F-12J Free Communication/Thematic Poster Space Flight and Bed Rest Deconditioning
Previous studies reported significant decreases in lower-extremity strength and endurance after long-duration space flight. Limited data have been reported regarding upper body strength and endurance, which may be important to extravehicular activity and mission success.
The purpose of this study was to determine whether U.S. crewmembers currently perform sufficient amounts of upper-body resistive exercise and arm ergometry in flight to prevent losses of upper-body strength and endurance as well as arm lean-muscle mass (ALM) during long stays on the International Space Station (129–196 days).
Bench press one repetition maximum (1RM) was estimated from a 4–6RM measured using a Smith machine. Total number of repetitions (TRM) was measured during a two-minute push-up test and during pull-ups to volitional fatigue. Six US crewmembers (5 males, 1 female) were tested 180d (L-180) and 30–45d (L-30) days before flight and 5–7d (R+7) after flight. Bodyweight (BW) and DEXA-determined right and left ALM were measured at L-30 and R+7. The mean of measurements (1RM, TRM) made at L-180 and L-30 was accepted as representative of preflight performance. Pre- to postflight TRM, 1RM, BW and ALM were analyzed using paired t-tests.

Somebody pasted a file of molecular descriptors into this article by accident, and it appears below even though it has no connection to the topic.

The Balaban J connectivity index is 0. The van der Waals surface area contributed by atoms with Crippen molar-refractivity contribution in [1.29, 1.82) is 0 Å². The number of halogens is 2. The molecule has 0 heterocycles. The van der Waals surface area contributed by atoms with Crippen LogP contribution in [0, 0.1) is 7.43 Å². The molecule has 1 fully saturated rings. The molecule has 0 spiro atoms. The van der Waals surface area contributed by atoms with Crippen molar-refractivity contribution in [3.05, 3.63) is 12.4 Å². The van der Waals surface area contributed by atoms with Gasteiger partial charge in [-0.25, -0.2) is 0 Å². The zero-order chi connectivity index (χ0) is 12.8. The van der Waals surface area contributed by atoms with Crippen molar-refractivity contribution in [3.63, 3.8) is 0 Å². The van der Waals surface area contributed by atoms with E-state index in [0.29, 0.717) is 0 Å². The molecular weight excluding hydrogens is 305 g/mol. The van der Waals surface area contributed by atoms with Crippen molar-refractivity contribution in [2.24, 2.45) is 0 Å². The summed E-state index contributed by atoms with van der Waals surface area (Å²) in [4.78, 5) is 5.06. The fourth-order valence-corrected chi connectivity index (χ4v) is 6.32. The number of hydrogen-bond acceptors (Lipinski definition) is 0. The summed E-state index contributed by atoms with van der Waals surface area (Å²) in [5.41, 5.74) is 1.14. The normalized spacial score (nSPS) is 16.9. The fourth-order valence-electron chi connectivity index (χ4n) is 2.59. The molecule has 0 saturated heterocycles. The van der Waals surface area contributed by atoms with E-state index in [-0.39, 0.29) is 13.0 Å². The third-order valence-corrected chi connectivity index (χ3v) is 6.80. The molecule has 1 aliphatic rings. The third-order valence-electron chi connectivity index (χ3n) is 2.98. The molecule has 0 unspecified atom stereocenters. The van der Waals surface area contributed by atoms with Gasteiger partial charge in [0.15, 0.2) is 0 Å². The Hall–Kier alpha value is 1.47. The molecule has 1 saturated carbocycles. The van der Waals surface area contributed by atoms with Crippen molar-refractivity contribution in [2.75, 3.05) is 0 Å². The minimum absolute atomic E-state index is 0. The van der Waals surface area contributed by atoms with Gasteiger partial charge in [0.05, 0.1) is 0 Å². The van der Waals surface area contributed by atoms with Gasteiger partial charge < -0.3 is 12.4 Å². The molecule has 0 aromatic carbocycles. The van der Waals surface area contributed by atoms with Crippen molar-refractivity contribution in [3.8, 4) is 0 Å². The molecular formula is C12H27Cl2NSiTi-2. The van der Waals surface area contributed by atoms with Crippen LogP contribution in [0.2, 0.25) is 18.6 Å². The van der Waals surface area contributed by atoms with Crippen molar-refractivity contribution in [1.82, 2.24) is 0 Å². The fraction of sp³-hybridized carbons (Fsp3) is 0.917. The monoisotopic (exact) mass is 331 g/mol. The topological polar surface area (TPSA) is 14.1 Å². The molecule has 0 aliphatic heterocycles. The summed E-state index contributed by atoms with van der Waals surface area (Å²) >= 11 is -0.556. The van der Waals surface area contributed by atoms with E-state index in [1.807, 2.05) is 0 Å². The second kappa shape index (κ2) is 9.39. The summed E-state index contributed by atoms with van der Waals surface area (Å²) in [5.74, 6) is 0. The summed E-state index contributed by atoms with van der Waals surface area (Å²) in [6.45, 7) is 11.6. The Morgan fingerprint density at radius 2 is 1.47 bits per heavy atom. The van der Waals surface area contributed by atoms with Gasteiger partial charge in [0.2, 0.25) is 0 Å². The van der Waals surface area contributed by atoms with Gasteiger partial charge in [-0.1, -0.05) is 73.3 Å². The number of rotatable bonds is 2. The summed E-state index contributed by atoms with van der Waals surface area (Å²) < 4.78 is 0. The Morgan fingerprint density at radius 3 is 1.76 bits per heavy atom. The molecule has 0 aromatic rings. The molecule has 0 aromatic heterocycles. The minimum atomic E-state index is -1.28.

Pushups TRM (56 + 0.8 vs 45 + 5), pull-ups TRM (11 + 0.1 vs 10 + 0.1) and bench press 1RM (66.3 + 10.0 kg vs 60.4 + 7.3 kg) were not different pre- to postflight (p > 0.05). Although there was a significant decrease in BW (74.5 + 3.9kg vs 71.3 + 3.9 kg, p < 0.05), performance measures normalized for BW remained unchanged. ALM (6.5 + 0.6 kg vs 6.4 + 0.7 kg) did not change pre- to postflight.
U.S. crewmembers appear to be maintaining upper-body strength and endurance during flight using the current countermeasures program. Measurement of upper-body performance should be continued in case mission activities interfere with scheduling of exercise countermeasures.